frEGGs are a special class evaporating gas globules (EGG). Both FrEGG and EGG are denser regions of gas that do not photoevaporate as vigorously as the less dense gas surrounding them. Photoevaporation occurs when gas is ionized and dispersed by an intense source of radiation—usually young, hot stars that emit enormous amounts of ultraviolet light. EGGs were discovered relatively recently, in particular at the tops of the legendary Pillars of Creation, imaged by Hubble in 1995. frEGGs were classified even earlier and differ from EGGs in that they are detached and have a distinct head-and-tail shape. frEGG and EGG are of particular interest because their density makes it difficult for the intense ultraviolet radiation typical of regions rich in young stars to penetrate. Their relative opacity means that the gas inside them is protected from ionization and photoevaporation. Astronomers believe that this is important for the formation of protostars, and that many frEGGs and EGGs are the birthplace of new stars.

Dark Energy Camera captures multi-layered “onion” galaxy

On new The image taken by the Dark Energy Camera shows a “galactic bow” – a galaxy with many layers scattered over a distance of 150,000 light years. NGC 3923, about twice the size of the Milky Way, is very large, but an even larger cluster of galaxies nearby has so much mass that it warps spacetime, causing light from distant galaxies behind it to bend like a magnifying glass. a process called gravitational lensing.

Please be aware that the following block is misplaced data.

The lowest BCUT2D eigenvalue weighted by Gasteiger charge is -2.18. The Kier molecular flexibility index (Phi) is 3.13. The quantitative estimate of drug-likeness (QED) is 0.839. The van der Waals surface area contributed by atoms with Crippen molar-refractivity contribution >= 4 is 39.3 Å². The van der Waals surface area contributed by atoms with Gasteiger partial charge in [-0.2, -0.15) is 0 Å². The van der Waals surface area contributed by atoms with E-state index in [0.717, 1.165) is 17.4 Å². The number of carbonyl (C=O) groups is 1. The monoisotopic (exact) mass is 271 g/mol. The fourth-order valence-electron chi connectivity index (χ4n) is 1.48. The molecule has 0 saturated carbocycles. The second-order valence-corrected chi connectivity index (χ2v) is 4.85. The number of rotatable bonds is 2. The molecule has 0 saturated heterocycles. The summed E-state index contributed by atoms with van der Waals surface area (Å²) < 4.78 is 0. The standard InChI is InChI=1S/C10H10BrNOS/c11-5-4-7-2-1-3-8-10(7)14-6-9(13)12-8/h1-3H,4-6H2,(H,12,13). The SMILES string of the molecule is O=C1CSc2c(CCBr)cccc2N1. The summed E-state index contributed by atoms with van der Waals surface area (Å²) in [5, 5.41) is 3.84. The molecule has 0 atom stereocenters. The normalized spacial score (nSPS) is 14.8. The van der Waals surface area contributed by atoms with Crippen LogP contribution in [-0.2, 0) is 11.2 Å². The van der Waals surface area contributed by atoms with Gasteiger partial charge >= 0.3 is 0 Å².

The Dark Energy Camera is a ground-based instrument located on the 4-meter Víctor M. Blanco Telescope in Chile. It was originally created to observe many galaxies as part of the Dark Energy Survey project. It is currently used for other observations, such as imaging dwarf galaxies, merging galaxies, etc.

New calculations confirm that most of the Universe consists of dark energy

Galaxy cluster Abell 370

New dimension confirmedthat dark energy makes up almost 69% of the total mass of everything in the observable Universe.

The remaining 31% is made up of matter: both ordinary matter – the particles and forces that make up everything we see – and dark matter, responsible for effects that cannot currently be explained in any other way.

Cosmologists believe that only about 20% of all matter is made up of ordinary or “baryonic” matter, which includes stars, galaxies, atoms and life, explains astronomer Mohamed Abdullah of the National Research Institute of Astronomy and Geophysics in Egypt and Chiba University in Japan.

“About 80% is made up of dark matter, the mysterious nature of which is not yet known, but it may consist of some as-yet undiscovered subatomic particles.”

Dark energy, on the other hand, is more of a force. We don’t know what it is either. This is the name we give to what is driving the accelerating expansion of the Universe. Repeated measurements have shown that it makes up the majority of the mass-energy density of the Universe, with its amount typically hovering around 70%.